Publication date: Mar 30, 2018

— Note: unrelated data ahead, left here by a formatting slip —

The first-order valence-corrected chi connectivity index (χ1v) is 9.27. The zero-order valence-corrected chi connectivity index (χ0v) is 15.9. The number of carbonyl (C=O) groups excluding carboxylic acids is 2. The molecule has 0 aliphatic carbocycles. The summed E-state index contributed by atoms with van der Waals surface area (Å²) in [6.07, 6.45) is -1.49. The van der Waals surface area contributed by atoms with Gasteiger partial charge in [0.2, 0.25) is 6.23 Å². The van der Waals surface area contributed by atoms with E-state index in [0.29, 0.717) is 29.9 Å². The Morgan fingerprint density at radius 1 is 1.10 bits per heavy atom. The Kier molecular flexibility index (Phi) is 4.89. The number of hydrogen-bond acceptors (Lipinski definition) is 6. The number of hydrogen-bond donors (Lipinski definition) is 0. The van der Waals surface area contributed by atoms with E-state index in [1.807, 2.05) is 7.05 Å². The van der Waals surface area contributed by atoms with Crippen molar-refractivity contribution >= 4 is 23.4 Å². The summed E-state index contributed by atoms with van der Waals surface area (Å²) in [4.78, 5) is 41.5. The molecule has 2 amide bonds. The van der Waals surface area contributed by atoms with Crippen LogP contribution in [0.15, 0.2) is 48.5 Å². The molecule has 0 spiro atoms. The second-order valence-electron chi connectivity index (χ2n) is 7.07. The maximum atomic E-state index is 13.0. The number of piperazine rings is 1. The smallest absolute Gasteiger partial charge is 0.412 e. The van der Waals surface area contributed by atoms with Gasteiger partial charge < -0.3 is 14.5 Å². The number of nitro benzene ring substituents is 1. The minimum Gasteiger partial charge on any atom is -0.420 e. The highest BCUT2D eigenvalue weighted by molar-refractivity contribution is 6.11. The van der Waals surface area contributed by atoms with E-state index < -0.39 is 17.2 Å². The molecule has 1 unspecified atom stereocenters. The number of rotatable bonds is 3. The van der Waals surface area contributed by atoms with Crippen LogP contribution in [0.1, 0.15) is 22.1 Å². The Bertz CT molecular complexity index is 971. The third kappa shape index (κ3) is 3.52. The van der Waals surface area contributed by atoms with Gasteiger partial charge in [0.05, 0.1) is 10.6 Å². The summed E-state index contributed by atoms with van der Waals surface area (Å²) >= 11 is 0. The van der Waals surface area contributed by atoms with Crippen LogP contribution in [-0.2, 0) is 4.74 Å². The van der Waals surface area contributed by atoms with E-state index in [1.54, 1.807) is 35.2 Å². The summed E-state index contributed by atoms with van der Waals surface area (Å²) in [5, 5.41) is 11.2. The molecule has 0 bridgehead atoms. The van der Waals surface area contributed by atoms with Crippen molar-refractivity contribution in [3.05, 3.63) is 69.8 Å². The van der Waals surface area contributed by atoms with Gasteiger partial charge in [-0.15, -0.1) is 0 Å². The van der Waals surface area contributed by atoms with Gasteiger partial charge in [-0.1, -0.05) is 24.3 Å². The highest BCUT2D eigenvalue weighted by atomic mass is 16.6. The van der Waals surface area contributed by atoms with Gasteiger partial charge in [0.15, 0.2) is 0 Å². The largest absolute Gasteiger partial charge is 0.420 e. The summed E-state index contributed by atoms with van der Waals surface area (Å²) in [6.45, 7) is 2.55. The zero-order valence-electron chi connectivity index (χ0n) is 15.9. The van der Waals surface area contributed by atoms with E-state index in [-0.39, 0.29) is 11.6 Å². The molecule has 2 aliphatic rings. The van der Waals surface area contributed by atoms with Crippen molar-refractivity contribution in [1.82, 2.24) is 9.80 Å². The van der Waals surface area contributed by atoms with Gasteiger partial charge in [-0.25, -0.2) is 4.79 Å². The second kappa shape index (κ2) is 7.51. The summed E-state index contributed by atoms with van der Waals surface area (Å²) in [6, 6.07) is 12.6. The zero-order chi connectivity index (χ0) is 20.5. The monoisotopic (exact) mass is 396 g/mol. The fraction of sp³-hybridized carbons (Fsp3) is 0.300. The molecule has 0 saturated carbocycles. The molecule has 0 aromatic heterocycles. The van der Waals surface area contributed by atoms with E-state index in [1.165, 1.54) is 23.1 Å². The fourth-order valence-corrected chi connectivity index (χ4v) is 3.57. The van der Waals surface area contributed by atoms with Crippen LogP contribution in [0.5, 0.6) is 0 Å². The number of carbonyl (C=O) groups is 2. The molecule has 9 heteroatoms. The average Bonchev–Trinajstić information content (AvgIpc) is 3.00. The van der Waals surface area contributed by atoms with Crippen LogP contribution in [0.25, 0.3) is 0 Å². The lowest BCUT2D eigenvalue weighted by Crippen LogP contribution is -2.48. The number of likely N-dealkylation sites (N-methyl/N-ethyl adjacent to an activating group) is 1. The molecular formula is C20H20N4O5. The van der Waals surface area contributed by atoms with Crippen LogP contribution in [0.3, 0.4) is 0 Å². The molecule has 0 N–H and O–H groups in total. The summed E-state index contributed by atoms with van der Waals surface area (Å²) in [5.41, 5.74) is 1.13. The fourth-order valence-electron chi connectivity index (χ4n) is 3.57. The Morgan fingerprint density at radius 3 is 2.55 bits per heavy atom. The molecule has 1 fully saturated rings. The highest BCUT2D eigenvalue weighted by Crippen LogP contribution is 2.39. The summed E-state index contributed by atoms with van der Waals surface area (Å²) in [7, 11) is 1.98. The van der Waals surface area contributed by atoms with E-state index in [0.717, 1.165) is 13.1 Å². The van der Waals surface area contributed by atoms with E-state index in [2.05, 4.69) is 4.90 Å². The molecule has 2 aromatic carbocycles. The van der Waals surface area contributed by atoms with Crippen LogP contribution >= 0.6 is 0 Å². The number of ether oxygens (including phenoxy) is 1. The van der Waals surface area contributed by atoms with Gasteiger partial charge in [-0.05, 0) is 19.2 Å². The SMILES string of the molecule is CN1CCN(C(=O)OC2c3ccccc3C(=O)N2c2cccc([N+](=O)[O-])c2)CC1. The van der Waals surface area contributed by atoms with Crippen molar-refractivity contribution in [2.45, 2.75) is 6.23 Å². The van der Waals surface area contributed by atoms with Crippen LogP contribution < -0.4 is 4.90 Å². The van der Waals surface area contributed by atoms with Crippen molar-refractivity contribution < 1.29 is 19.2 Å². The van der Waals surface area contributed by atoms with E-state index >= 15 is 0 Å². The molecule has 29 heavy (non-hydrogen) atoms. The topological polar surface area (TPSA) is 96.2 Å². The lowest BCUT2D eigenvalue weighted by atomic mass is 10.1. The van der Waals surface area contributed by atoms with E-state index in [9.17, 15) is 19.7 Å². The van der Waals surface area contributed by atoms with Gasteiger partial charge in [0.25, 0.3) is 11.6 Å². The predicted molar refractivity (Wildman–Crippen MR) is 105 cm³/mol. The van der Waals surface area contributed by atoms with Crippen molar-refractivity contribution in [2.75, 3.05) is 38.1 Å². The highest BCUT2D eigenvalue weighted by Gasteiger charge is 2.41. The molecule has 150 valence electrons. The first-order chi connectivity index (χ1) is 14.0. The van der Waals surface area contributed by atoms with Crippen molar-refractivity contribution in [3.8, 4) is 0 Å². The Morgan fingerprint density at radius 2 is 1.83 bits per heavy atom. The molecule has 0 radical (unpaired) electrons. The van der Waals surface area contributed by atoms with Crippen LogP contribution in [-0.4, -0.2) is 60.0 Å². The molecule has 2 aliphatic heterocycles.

Autoimmune disease management presents a significant challenge to medical science. Environmental factors potentially increase the risk of developing inflammatory and autoimmune diseases, such as multiple sclerosis, rheumatoid arthritis, and lupus. Among various environmental stresses, cigarette smoke and hypoxia have both been reported to lead to an enhanced risk of inflammatory and autoimmune diseases.In this review, we shed light on all reported mechanisms whereby cigarette smoke and a hypoxic environment can induce inflammatory and autoimmune diseases and discuss how hypoxic conditions influence the cigarette smoke-induced threat of inflammatory and autoimmune disease development.Cigarette smoke and hypoxia both lead to increased oxidative stress and production of reactive oxygen species and other free radicals, which have various effects including the generation of autoreactive pro-inflammatory T cells and autoantibodies, reductions in T regulatory (T) cell activity, and enhanced expression of pro-inflammatory mediators [e.g., interleukin-6 (IL-6), interleukin-4 (IL-4) and interleukin-8 (IL-8)]. Accordingly, smoking and hypoxic environments may synergistically act as potent environmental risk factors for inflammatory and autoimmune diseases. To our knowledge, no studies have reported the direct association of cigarette smoke and hypoxic environments with the risk of developing inflammatory and autoimmune diseases.Future studies exploring the risk of autoimmune disease development in smokers at high altitudes, particularly military personnel and mountaineers who are not acclimatized to high-altitude regions, are required to obtain a better understanding of disease risk as well as its management.
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